London is buzzing with secret apiaries – perched high upon rooftops or nestled in parks. Thanks to the city’s fine buffet of foraging plants, honeybees are thriving in a somewhat unlikely urban environment.
“No more bees, no more pollination, no more plants, no more animals, no more man,” Einstein is alleged to have prophesied. However, the pictures not entirely foreboding. The continued documentation of the plight of honeybees has led to upsurge in people taking up beekeeping, not least so in metropolises around the world.
A bond as old as time
The bond between humans and bees is as old as time. Mesolithic rock paintings dating from approximately 6000 BC depict our ancestors clambering up trees to get their hands on the honey of wild bees. In Greek mythology bees were believed to be a sacred insect that bridged the natural world and the underworld and the Egyptians kept honey in temples as a sweet, golden offering to the gods.
Civilisation has moved on and yet we find our infatuation with bees has endured the test of time. Even in sprawling modern cities, apiaries dot the urban landscape with an estimated 3,500 hives in London alone. This makes the capital’s beehive density 10 times higher than the UK average.
Luke Dixon is a professional beekeeper and manages hives all around London – from roof gardens to community parks and buildings as diverse as Kensington Palace, the Natural History Museum and London School of Economics.
He explains the appeal of city life for bees: “London is a very good place to keep bees. There’s lots of trees, lots of gardens, lots of parks, so there’s plenty for them to eat. They get a wide variety to forage on as well, much wider than they would in the countryside where they would often be limited to one crop to feed on.”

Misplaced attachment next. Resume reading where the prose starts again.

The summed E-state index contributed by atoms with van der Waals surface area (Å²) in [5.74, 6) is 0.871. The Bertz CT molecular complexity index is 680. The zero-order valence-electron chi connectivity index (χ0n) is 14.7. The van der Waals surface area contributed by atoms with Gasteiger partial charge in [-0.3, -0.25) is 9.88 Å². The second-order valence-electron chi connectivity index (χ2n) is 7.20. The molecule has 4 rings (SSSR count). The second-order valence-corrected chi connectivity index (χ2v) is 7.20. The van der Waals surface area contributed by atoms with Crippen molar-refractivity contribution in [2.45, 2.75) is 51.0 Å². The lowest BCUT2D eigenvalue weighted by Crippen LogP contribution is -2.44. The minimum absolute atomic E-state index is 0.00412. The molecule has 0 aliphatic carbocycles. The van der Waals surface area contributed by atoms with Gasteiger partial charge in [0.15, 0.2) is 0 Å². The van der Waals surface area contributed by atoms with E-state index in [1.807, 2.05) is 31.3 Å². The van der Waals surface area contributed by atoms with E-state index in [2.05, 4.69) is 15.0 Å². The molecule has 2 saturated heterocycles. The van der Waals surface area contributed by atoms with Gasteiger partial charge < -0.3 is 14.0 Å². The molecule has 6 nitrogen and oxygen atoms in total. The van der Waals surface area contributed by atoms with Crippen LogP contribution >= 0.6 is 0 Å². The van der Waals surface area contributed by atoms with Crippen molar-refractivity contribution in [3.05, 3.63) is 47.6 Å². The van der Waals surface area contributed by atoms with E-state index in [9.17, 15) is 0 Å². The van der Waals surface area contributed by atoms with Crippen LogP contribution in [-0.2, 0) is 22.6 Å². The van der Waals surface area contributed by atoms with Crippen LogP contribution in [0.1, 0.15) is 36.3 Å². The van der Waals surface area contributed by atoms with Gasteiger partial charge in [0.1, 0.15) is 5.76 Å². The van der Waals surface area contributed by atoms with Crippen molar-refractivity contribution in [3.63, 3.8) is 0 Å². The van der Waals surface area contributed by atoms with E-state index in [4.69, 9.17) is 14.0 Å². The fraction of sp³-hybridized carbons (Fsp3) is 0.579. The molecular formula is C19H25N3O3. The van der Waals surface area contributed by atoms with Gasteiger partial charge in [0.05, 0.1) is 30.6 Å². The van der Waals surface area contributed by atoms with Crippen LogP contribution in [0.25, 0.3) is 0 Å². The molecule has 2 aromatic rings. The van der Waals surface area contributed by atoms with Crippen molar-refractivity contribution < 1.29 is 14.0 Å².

Evidence would also suggest city bees tend to survive the winter better compared to their country cousins. Luke suggests this is due to a combination of reasons: “Partly because it’s always a little bit warmer in the middle of the city and also because there’s always something in flower, even in the middle of winter.”
Some of the hives Luke manages are at London College of Fashion, who first introduced hives at their John Princes Street campus in 2010 when Gavin Jenkins pitched the idea of introducing cared for green spaces across all college sites. “I’ve always been interested in gardening and as a member of London Wildlife trust, I’ve always really liked they way they create little oasis’s in the city,” Gavin told us.
Since then hives have been established at three of LCF’s six sites and the honeybees have settled nicely into campus life. One hive has even enduring a house move– a stressful situation for anyone, not least the removal man who had no idea he was relocating a whole hive 4 miles across central London.
“Well that was funny,” laughs Gavin, “I just phoned a regular courier company, we boxed the hive up and when the guy turned up he was looking at it he said ‘what’s that?’. The only way he would take it was if I got in his van. By the time we arrived in Shepherds Bush he was converted – we’d were been chatting about the bees and he got really enthused, he was like ‘I might have a beehive…’, he had an allotment and he’d thought about it before, but once I told him that it was fairly straightforward, that was it.”